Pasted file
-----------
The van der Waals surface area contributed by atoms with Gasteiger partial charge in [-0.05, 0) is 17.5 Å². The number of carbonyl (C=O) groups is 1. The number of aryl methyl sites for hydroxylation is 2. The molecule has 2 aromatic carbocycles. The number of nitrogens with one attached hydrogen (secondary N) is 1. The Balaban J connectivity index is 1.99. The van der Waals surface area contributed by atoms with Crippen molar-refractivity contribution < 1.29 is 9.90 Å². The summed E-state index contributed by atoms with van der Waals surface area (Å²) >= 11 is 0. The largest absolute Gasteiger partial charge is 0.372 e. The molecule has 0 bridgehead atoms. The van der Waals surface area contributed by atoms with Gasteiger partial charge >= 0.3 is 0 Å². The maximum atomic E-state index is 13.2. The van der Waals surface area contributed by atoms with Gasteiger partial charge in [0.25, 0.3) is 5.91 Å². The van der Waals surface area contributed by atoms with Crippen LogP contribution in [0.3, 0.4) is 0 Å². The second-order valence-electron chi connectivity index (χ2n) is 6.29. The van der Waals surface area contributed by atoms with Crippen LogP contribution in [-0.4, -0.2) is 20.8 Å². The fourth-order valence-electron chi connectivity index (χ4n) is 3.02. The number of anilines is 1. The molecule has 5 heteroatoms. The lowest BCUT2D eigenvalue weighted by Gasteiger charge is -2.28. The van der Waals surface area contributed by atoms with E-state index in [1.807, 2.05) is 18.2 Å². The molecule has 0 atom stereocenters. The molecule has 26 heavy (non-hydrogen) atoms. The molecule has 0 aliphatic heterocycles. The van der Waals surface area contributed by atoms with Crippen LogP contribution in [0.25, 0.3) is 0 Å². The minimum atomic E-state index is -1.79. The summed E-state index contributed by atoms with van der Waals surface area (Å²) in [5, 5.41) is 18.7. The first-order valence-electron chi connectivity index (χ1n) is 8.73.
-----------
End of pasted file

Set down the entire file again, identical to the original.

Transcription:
The van der Waals surface area contributed by atoms with Gasteiger partial charge in [-0.05, 0) is 17.5 Å². The number of carbonyl (C=O) groups is 1. The number of aryl methyl sites for hydroxylation is 2. The molecule has 2 aromatic carbocycles. The number of nitrogens with one attached hydrogen (secondary N) is 1. The Balaban J connectivity index is 1.99. The van der Waals surface area contributed by atoms with Crippen molar-refractivity contribution < 1.29 is 9.90 Å². The summed E-state index contributed by atoms with van der Waals surface area (Å²) >= 11 is 0. The largest absolute Gasteiger partial charge is 0.372 e. The molecule has 0 bridgehead atoms. The van der Waals surface area contributed by atoms with Gasteiger partial charge >= 0.3 is 0 Å². The maximum atomic E-state index is 13.2. The van der Waals surface area contributed by atoms with Gasteiger partial charge in [0.25, 0.3) is 5.91 Å². The van der Waals surface area contributed by atoms with Crippen LogP contribution in [0.3, 0.4) is 0 Å². The second-order valence-electron chi connectivity index (χ2n) is 6.29. The van der Waals surface area contributed by atoms with Crippen LogP contribution in [-0.4, -0.2) is 20.8 Å². The fourth-order valence-electron chi connectivity index (χ4n) is 3.02. The number of anilines is 1. The molecule has 5 heteroatoms. The lowest BCUT2D eigenvalue weighted by Gasteiger charge is -2.28. The van der Waals surface area contributed by atoms with E-state index in [1.807, 2.05) is 18.2 Å². The molecule has 0 atom stereocenters. The molecule has 26 heavy (non-hydrogen) atoms. The molecule has 0 aliphatic heterocycles. The van der Waals surface area contributed by atoms with Crippen LogP contribution in [0.25, 0.3) is 0 Å². The minimum atomic E-state index is -1.79. The summed E-state index contributed by atoms with van der Waals surface area (Å²) in [5, 5.41) is 18.7. The first-order valence-electron chi connectivity index (χ1n) is 8.73.